The Song of the Coyotes
Los Altos Hills, CA
We were warned about the local coyotes when we arrived to dog-sit for a month. I enjoy seeing coyotes and am not afraid. When they are healthy, they are beautiful animals. In the green space nearby it is not uncommon to see a coyote standing in the grassy meadow or even walking the trail. They usually keep their distance and watch with an intelligent, non-aggressive interest. Alert, relaxed; thick fur in browns, reds, white and black; large upright ears and soft amber eyes; agile, stealthy and strong.
During this visit, we had to be a bit more careful since we were responsible for the lives of two young dogs. The Shelties are too small to fight off a coyote and probably just the right size for a good coyote meal. Perhaps due to sensing that there were predators hidden in the grasses and brush, the dogs were nervous walkers. Signs entering the park warn of the coyotes and instruct visitors to keep dogs on leash. There are plenty of cottontails, jack rabbits and ground squirrels for the coyotes but it is possible, although unlikely, they might try their luck with an unchaperoned pet.
The coyotes also move through the property where I was staying, usually silent and invisible among the thick shrubs and trees. One evening, while sitting quietly reading, a loud canine ruckus erupted. For a moment I thought it was the dogs in the house, but I quickly realized it was coming from outdoors and had a very different quality: wild, chaotic and high-spirited. Many animal voices all at once. I grabbed my phone and slipped out the door into darkness.
I couldn’t see the coyotes but the sound of yipping, barking and howling was so close that I thought one might jump in front of me through the bushes. The pack couldn’t have been more than 20 feet away. The joyful, exuberant, resounding song of the coyotes vibrated throughout my body. I wanted to join them. My presence so close to them did not seem to dampen their energy. I was able to record part of the wild ritual, and you can listen to it below.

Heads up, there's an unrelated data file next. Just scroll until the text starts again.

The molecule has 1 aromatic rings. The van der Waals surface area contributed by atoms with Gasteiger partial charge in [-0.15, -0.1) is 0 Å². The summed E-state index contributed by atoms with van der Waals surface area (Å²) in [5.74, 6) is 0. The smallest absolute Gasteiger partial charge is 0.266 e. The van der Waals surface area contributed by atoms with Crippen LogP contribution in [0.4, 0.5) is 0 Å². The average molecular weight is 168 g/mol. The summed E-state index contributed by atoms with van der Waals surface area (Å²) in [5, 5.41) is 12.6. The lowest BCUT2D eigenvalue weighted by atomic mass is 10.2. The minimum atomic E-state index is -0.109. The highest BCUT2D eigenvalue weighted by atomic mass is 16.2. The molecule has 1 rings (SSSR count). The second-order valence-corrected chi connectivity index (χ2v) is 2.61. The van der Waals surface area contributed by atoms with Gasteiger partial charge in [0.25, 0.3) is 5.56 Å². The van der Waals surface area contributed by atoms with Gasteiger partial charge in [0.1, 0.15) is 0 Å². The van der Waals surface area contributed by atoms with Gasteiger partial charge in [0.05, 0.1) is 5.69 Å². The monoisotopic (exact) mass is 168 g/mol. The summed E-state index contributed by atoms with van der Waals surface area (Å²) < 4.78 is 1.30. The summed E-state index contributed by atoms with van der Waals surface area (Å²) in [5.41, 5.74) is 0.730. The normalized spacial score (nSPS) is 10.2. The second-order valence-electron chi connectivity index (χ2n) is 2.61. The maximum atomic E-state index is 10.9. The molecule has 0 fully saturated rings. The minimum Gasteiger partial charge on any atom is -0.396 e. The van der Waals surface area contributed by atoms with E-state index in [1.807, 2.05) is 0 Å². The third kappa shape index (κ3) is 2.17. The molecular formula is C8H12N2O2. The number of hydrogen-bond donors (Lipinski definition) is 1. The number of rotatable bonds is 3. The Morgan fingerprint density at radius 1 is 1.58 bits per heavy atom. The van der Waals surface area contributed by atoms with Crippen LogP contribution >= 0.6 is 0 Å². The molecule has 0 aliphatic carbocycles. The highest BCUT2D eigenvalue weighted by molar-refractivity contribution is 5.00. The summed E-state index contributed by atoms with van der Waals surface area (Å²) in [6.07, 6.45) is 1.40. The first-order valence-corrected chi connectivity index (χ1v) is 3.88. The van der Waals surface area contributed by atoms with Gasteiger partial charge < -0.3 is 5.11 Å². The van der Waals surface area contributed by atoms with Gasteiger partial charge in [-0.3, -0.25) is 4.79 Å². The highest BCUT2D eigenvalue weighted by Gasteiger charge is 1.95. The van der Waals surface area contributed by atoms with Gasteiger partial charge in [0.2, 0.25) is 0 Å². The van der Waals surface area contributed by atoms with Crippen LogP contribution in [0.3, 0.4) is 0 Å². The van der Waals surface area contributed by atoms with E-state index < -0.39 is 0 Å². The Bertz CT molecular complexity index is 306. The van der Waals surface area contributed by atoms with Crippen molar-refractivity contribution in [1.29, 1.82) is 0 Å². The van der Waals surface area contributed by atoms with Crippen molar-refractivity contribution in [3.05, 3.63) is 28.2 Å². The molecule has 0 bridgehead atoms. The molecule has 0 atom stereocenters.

Then, as suddenly as the chorus had started, it silenced. Any evidence of the coyotes’ existence disappeared with the sound.
About 10 years ago, we spent a night in Nevada along Highway 80, the interstate that runs from San Francisco to New York. This was not an official rest stop but a wide dirt pull-off. A few other travelers parked there, including several tractor trailers. We looked for a spot as far from the highway as possible, and then popped up our camper and climbed into bed for the night.
As I drifted toward sleep, out my right side was the continuous roar of the interstate. Out my left, the howl of coyotes came and went throughout the night. It was as if the two realities were each beckoning me. One ancient and one new. I could feel the difference between them deep in my bones. An ache and longing arose to leave one and join the other.
The highway spoke of speed, noise, and a barren emptiness. It was full of grit, grime and gas fumes. It was strewn with loneliness and restless bodies. The highway formed a tiny slice, a narrow self-contained ribbon of the world, where wild nature beyond the edges of the road barely existed. It spoke of commerce, accomplishment and dissatisfaction, and the endless, futile drama of human self-interest.
The coyotes’ call was intoxicating. They invited me to come on foot, carrying little. To slowly survey and then enter the trackless land. To come fully embodied, each sense alive to the myriad inhabitants and terrains. Silence and stillness were welcomed and pregnant with mystery. The coyotes beckoned me to breathe deeply, to plant my feet firmly in the earth. With this choice, I would find unspeakable beauty and belonging.
I knew which call would take me to my true home and I realized that I have been finding ways to follow the coyotes’ song my whole life.
The Song of Coyotes audio:
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